This case spells out a lot of really interesting search and seizure stuff, and it's a short decision. I'd recommend reading the original.
Tate was passed out in a parked car with the engine running. An officer found him, and parked the patrol car behind Tate's car. Since there were other cars parked in front of and to the sides of Tate's car, he was effectively boxed in an unable to leave. Also, he couldn't leave because he was unconscious.
The officer found that Tate smelled strongly of alcohol, had urine stained pants, and had quite the collection of empty beer cans in the passenger seat. He woke Tate up, and eventually arrested him for DUI. The trial court suppressed all the evidence in this case, because it held that Tate was seized from the moment that the officer parked behind him, and that at that point there was no reasonable suspicion. The people filed an interlocutory appeal (which they won), Tate appealed the people's appeal, and now the Supreme Court has spoken.
The Court relied heavily on the US Supreme Court's case Brendlin v. California. The Court explained that a person is seized when an officer, by means of physical force or show of authority, intentionally terminates or restrains his freedom of movement. And where an officer makes a seizure by show of authority, the person is only seized if they submit to the seizure (so if you try to pull someone over and they just keep going, they haven't been seized as far as the Fourth Amendment is concerned). In cases where an officers actions don't make his intent to seize someone obvious, or where a person's submission to authority takes the form of "passive acquiescence" the legal test is whether a reasonable person would have felt free to leave, or (if they wouldn't want to leave for reasons that had nothing to do with the police) whether a reasonable person would have felt free to disregard the officer's request or otherwise terminate the encounter.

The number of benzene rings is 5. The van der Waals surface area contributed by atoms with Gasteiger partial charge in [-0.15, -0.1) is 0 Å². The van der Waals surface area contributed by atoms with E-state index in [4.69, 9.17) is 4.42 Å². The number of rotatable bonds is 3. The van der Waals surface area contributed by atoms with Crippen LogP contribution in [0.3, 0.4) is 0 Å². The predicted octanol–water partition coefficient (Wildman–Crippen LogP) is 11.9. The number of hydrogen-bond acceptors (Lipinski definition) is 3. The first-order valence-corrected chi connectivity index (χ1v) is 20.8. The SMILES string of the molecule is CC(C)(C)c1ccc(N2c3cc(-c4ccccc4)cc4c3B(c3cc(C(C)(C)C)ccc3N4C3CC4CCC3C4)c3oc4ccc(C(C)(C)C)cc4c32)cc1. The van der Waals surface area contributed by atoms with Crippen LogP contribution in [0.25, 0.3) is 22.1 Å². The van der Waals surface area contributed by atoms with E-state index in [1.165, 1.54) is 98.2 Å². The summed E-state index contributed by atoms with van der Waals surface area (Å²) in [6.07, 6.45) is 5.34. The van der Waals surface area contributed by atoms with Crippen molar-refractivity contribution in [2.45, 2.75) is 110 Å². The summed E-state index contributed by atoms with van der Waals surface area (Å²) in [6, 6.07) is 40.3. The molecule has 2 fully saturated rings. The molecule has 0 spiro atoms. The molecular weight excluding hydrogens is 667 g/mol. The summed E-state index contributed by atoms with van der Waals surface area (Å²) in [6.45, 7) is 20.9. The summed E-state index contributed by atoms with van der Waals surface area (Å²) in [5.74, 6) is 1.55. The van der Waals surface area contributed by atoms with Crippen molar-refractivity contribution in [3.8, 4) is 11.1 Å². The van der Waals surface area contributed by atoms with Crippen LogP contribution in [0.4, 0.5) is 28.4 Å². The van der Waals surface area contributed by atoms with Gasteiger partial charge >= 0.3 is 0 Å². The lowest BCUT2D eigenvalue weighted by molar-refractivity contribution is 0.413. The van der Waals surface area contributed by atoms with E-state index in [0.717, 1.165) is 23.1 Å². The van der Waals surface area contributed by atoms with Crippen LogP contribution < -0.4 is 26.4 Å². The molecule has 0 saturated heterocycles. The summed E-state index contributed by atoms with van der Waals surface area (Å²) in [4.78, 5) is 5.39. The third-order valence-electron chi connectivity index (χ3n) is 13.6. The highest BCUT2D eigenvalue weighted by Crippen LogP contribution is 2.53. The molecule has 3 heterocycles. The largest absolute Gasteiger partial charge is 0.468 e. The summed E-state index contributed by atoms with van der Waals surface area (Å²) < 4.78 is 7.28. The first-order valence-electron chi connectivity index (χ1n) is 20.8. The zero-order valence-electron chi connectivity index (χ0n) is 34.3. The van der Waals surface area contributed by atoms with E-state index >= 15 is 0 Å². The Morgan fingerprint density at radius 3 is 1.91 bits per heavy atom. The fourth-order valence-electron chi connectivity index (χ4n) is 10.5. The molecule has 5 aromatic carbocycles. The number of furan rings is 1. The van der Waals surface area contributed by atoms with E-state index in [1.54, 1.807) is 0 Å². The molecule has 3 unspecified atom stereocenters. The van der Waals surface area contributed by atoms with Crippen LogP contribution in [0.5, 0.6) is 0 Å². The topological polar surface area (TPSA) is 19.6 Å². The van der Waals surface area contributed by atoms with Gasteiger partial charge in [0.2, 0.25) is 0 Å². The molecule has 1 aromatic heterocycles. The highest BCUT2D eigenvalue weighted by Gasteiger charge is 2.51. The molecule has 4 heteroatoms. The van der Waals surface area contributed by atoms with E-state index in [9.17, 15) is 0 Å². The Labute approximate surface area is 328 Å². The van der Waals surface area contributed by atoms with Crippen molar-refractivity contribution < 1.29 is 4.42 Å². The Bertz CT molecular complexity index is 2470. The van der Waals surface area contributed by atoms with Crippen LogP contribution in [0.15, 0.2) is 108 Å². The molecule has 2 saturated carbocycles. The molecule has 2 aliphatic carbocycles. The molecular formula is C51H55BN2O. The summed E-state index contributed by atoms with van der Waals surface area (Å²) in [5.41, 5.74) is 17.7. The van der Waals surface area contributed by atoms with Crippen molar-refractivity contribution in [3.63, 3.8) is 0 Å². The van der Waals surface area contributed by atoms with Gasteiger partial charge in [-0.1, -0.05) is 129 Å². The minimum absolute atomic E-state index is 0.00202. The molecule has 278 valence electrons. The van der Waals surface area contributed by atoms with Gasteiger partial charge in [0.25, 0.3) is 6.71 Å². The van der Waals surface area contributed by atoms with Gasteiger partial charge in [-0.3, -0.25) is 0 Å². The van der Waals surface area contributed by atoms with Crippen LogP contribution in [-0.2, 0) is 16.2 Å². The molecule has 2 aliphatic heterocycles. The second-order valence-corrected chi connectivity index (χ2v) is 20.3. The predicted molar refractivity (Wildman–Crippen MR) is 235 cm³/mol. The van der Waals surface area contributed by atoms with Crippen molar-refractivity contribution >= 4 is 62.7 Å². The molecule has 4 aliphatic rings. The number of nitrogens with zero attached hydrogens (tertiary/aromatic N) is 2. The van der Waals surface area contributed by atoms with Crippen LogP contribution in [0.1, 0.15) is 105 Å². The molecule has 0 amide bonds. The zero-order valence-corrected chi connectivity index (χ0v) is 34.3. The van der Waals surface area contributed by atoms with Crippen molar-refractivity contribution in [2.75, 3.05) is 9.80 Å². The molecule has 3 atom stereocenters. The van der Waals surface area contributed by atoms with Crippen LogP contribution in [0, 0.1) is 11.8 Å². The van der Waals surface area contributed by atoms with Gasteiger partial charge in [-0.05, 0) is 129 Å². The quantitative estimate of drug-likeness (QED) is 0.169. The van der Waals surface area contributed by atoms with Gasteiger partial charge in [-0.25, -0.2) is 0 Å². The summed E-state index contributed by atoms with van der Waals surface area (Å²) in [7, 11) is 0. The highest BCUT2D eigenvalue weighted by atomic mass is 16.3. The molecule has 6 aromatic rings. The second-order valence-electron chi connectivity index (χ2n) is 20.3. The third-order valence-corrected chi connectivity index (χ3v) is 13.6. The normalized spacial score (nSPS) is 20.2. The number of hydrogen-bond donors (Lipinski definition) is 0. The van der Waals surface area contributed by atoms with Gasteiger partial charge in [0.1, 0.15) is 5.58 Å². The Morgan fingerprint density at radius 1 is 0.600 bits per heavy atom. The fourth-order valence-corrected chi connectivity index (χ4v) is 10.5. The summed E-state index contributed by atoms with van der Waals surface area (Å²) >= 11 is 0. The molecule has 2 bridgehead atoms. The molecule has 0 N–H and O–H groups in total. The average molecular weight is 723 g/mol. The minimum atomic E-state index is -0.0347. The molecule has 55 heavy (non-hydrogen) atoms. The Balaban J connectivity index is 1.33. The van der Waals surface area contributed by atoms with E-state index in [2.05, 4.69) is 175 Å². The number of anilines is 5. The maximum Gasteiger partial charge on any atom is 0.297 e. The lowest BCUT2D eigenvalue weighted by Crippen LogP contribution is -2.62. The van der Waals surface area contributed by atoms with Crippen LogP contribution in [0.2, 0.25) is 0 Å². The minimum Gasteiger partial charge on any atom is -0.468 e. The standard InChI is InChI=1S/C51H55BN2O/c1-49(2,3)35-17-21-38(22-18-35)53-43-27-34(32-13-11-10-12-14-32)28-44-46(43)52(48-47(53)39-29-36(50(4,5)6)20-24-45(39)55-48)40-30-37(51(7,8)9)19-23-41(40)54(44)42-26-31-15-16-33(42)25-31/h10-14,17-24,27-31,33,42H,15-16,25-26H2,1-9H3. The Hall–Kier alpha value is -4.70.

Going back to the Brendlin case, the US Supreme Court ruled that where a car has been stopped, it's not just the driver who has been seized. The passengers have been seized because they would reasonably perceive the officer's show of authority as being partially directed at them. This next part is really important. The court noted that when a cop makes a traffic stop, sometimes other drivers will be delayed because the road is being blocked by the traffic stop. Those people have not been seized even though their freedom of movement has been restrained because they would not perceive the officer's show of authority as being directed at them.
So in order for a person to be seized, they would have to be aware that their freedom is being restrained. Even if an officer does limit someone's freedom of movement, if the person is somehow not aware that the officer is restraining them then they have not been seized. And that's exactly what happened in this case.
The Colorado Supreme Court held that because Tate was passed out and blissfully unaware that the cop had prevented him from leaving, he was not seized. By the time he was awake (and therefore aware of his new limitations and therefore seized), the cop had already developed reasonable suspicion (perhaps even probable cause) by way of noticing the beer cans, the smell, and the wet spot on the front of Tate's pants. The suppression of the evidence was reveresed, and the case was sent back to the lower court for further proceedings.